“I want to clear up two elephants in the room,” said Wade Davis, former pro-NFL player, and executive director of the You Can Play Foundation. “One, my pants are not pink, they are salmon. And two, yes I did play in the NFL. I know I’m small, but yes I did play.”
Davis, an African American gay man, spoke to K-State community members Thursday night in the Grand Ballroom of the K-State Student Union. He spoke about his background: growing up in Shreveport, La. and moving to Colorado in high school, playing football, his coming out experiences and his first boyfriend, as well as his time in the NFL and his post-NFL career paths.
Davis shared his presentation in chronological order of his life. Raised in a Southern Baptist home, he was taught that being gay was not an option. He stayed closeted about his homosexuality throughout his early life and time in the NFL. It wasn’t until after he ended his professional football career that he came out.
“I paid for [staying in the closet],” Davis said. “I spent my entire life pretending to be straight. It’s hard to imagine living in this state of double consciousness where everything is compartmentalized into these areas that are understandable to those around you.”
It wasn’t until he was 27 years old, working with LGBT youth with his first partner, in New York City that he realized he needed to be his “true, authentic self.” Once he came out to his friends and former teammates, he came out to his family.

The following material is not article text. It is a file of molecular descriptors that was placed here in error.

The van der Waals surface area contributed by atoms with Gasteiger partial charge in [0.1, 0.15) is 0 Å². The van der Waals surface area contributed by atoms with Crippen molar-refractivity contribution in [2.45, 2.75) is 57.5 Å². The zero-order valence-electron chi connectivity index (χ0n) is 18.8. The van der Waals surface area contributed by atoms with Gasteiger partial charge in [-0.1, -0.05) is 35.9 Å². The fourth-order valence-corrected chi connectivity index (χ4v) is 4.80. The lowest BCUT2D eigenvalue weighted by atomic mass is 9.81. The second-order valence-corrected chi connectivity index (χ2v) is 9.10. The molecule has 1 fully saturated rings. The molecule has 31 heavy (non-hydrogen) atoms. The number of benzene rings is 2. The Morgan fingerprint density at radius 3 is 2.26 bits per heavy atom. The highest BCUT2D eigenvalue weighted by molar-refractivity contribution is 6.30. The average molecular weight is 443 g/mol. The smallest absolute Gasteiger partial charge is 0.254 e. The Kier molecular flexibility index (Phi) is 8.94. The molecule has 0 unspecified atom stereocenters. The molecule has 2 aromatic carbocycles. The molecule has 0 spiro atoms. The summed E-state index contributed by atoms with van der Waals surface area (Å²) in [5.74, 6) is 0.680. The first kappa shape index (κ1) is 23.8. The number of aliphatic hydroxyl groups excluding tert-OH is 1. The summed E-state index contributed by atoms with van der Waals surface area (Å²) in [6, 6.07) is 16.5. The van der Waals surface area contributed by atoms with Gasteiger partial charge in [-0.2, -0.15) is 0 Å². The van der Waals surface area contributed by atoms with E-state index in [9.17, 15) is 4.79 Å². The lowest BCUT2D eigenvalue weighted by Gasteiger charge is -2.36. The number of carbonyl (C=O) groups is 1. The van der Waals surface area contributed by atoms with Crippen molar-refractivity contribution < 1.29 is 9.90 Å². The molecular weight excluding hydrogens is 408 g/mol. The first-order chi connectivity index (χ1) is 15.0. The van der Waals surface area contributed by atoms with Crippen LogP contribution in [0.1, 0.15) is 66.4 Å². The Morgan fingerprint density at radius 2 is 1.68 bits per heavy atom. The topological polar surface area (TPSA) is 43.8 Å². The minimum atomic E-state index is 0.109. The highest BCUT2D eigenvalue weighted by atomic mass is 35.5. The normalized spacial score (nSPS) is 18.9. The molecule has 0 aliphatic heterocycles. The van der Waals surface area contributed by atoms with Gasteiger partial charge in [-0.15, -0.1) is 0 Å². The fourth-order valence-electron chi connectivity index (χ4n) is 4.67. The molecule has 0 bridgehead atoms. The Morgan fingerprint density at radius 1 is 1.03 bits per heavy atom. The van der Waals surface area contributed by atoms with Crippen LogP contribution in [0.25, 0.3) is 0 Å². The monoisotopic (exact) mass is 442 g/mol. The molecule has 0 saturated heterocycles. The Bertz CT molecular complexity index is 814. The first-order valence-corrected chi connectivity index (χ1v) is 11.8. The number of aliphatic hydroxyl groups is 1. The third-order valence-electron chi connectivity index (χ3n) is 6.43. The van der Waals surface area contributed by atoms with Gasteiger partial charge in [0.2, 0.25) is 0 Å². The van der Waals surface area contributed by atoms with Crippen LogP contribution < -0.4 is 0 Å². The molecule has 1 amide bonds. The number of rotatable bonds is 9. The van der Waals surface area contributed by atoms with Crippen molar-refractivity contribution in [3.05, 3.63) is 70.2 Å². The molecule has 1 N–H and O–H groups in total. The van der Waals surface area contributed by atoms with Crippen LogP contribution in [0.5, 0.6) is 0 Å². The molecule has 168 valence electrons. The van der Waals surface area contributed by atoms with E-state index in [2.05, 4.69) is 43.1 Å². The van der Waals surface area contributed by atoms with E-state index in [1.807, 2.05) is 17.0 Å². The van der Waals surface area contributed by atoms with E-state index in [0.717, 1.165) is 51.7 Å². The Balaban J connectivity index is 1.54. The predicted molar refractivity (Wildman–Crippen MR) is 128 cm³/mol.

His family did not accept his “decision” and wanted him to essentially “pray away the gay.” It did not work. In the years following his coming out, his mother has accepted both Davis and his partner.
“I thought it was really insightful,” Whitney Bolton, senior in biology, said. “You always see things on TV about these situations, but this was someone in real life, with his experiences, sharing his story. He’s not a stereotype.”
Bolton said she will tell people about Davis’s life journey and the situations that made him realize who he was and who he wanted to be.
Brandon Haddock, coordinator for the K-State LGBT Resource Center – one of the sponsoring organizations for the event, said he thought the event went well.
“It was really nice to see so many people so attentive and into what he was saying,” Haddock said. “You could see he was reaching people and affecting their lives.”
Davis ended his presentation with a call to action to those who were in the audience.
“Get involved with young people in these communities,” Davis said. “There are people in these communities who are homeless, who want a big brother or a big sister. There are people who are rejected from their families. There are people who do need others who actually care about them, to actually give a damn. I implore you to get involved.”